The Vendor Meal Dilemma: To Feed or Not To Feed

Vendor Meal Etiquette and Considerations for Your Wedding Reception

Your wedding day is a joyous occasion, filled with love, laughter, and meticulous planning. As you’re ironing out the details of your reception, one question may arise: Should you be required to supply a vendor meal for the professionals working at your event, such as the DJ, photographers, bartenders, and catering staff? It’s a nuanced topic that involves etiquette, practicality, and fairness for all parties involved.

Traditionally, providing a vendor meal has been seen as a gesture of appreciation and hospitality. After all, these individuals are instrumental in ensuring your celebration runs smoothly and beautifully. Offering them a meal demonstrates gratitude for their hard work and dedication throughout the long hours they spend on-site.

However, the decision to supply vendor meals isn’t always straightforward. Here are a few factors from a wedding vendors point of view to consider:

Vendor Meal Considerations

Contracts and Agreements:

Review the contracts you have with each vendor. Some contracts may explicitly state whether or not meals are required or included in their compensation. If it’s specified in the contract, it’s essential to honor those terms. I mention this one first because the first thing to come out of a vendors’ mouth when they don’t get a vendor meal is “It’s in my contract to be provided a meal”.  Followed by “I can’t believe they did this to me”. Yeah, I know, when I hear it, it rubs me the wrong way too. So make sure you read vendor contracts thoroughly before your wedding day. And just a side note: I don’t require my clients to supply me with a meal, but I love it when they do!

Work Hours:

Consider the duration of your event and the length of time each vendor will be working. If your wedding spans several hours, and they all do, it’s reasonable to assume that these professionals will need sustenance to keep them energized and focused. Providing meals ensures they can perform their duties effectively throughout the event.

For example, as a wedding DJ, I typically arrive at a venue for setup 2 ½ to 3 hours before the event starts, and an hour or so after for take down. Most of the time I’m looking at 10 to 11 hours without a break, not including drive time. I do come prepared with plenty of snacks and drinks to keep me going throughout. Your photographers might be covering the bride and groom as they get ready, and first look photos at another location. Then shoot the wedding and reception. They could be looking at 8 hours or more with no breaks.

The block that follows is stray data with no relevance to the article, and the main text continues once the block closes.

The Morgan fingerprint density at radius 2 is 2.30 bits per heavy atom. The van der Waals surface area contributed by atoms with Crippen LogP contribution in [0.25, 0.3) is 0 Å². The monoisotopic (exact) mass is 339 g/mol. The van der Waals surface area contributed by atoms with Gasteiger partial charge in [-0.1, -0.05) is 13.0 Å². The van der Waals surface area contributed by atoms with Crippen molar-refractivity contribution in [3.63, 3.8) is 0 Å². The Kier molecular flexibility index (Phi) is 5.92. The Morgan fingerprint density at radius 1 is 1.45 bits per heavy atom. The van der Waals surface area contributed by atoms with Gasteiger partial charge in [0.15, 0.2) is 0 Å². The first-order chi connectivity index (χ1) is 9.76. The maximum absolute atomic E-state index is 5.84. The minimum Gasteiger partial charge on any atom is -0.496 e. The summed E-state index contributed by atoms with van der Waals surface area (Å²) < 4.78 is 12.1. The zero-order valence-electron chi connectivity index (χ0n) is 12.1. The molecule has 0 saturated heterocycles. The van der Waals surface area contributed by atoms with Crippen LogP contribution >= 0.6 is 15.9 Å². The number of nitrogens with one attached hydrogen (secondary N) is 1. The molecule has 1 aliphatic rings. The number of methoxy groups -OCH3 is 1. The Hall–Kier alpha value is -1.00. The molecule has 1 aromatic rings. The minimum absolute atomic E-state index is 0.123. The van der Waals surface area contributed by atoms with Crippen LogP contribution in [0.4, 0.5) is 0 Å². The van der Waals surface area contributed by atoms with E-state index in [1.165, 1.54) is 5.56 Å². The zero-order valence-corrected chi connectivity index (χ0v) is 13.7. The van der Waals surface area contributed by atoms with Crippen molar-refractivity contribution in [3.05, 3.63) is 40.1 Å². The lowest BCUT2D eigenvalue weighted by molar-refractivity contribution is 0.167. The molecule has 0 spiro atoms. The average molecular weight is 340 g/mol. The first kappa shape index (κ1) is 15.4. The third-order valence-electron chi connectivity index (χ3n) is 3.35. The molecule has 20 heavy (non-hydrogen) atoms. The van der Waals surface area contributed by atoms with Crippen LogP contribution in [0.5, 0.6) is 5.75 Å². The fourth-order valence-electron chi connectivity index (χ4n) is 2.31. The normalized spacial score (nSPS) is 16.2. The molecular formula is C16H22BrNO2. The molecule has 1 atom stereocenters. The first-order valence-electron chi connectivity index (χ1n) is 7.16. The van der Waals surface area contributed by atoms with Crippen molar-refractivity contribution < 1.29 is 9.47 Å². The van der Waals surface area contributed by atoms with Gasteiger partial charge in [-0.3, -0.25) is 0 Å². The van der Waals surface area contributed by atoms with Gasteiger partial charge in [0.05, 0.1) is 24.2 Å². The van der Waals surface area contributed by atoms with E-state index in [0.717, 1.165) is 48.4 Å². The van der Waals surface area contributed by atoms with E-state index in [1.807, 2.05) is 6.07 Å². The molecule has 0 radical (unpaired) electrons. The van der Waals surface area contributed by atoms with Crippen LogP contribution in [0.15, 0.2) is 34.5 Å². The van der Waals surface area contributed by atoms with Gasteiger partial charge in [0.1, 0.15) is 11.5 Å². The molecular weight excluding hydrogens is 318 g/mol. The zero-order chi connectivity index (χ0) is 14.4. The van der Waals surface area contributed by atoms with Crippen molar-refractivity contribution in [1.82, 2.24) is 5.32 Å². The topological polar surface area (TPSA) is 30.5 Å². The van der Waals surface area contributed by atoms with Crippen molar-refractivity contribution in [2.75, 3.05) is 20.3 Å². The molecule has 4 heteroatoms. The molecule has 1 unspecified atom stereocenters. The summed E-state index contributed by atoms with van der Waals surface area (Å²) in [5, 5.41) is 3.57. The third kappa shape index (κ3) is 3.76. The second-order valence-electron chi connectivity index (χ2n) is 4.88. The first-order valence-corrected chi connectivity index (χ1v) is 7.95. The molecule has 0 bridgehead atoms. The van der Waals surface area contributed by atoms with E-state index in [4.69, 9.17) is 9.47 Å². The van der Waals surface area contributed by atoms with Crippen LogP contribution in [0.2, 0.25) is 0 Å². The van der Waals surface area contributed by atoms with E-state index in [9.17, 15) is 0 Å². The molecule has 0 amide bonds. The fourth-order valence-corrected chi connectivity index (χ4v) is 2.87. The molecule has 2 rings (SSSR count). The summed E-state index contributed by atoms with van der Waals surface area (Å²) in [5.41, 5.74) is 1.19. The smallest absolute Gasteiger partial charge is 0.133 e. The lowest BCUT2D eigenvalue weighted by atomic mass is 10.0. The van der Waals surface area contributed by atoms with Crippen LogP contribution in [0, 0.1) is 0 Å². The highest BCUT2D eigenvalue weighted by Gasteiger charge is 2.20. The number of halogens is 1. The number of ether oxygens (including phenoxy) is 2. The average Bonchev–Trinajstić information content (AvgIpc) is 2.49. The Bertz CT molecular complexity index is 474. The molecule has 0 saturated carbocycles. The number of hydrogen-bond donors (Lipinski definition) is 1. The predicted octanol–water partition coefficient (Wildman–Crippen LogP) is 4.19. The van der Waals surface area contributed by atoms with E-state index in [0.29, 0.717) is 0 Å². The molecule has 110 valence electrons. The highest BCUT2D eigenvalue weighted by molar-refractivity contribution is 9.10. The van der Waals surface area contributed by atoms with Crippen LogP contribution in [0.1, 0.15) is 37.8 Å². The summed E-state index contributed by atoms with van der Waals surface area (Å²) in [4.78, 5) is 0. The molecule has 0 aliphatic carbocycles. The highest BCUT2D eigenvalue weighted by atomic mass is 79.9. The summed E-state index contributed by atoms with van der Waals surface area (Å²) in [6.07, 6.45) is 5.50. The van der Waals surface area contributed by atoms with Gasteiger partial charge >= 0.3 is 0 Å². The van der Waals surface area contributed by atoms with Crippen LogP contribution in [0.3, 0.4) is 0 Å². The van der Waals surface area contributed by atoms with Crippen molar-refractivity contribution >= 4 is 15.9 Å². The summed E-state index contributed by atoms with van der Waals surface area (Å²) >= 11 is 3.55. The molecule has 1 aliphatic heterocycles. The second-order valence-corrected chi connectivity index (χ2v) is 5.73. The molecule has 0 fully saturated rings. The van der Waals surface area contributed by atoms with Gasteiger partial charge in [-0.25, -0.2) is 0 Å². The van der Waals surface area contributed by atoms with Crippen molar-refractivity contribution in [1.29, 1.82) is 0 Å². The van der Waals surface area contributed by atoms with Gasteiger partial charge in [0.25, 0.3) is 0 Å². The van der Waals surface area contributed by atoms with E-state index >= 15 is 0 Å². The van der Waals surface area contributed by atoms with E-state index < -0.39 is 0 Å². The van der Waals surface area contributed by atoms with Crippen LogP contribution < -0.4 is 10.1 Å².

Logistics and Convenience:

While some vendors may be able to bring their own provisions, others may not have the means or opportunity to do so. Photographers, for instance, may not want to step away from capturing crucial moments to grab a meal elsewhere. Providing vendor meals on-site streamlines the process and ensures everyone can eat without disrupting the flow of the event. In the Monterey area finding parking at events is harder than most areas I work in. So keep in mind that if a vendor leaves to eat, they might be delayed returning in a timely manner. I mention this from experience. I recall a wedding where the videographers left during dinner and were delayed returning due to a traffic closure. Not their fault, but it set the schedule of events back over an hour.  

Professionalism and Comfort:

Your vendors are an extension of your wedding team, and their comfort and well-being are paramount. By offering them a meal, you create a hospitable environment where they feel valued and appreciated. This can contribute to a positive working atmosphere, enhancing the overall experience for everyone involved. I’m not going to though anyone under the bus here. But I have witnessed many so called wedding professionals through a fit over not being included in the meal. If you make the decision to not provide your wedding vendors meals, make it clear ahead of time.

Budget Considerations:

Of course, the financial aspect cannot be overlooked. While providing vendor meals may incur additional costs, it’s essential to factor this into your overall budget from the outset. Discuss meal options with your caterer or venue coordinator to find a solution that aligns with your budgetary constraints. Some caterers and venues have a separate vendor meal menu, and it can save you a lot of your hard earned cash going that route. Recently I DJ’d a wedding locally in the Monterey area and the meal choices were Veal, Prime Rib or the kids’ meal. Crispy Beer Battered Halibut Fish and Chips, ah, yes please, I do love fish & chips!  And it probably saved the wedding couple 50 bucks!  

Ultimately, the decision to provide vendor meals at your wedding reception is a personal one, influenced by various factors such as contractual agreements, logistical considerations, and budgetary constraints. However, if feasible, extending this gesture of hospitality can go a long way in fostering goodwill and creating a memorable experience for all involved.

If you choose to provide a vendor meal, communicate your intentions clearly with your vendors ahead of time. Include meal preferences and dietary restrictions to ensure everyone is accommodated. By showing thoughtfulness and consideration in your planning, you’ll set the stage for a harmonious and enjoyable celebration for everyone involved.

By Justin Warwick | Owner | DJ | DJ Enterprises Mobile Disc Jockey Email: [email protected] | Phone: 530-277-2483 |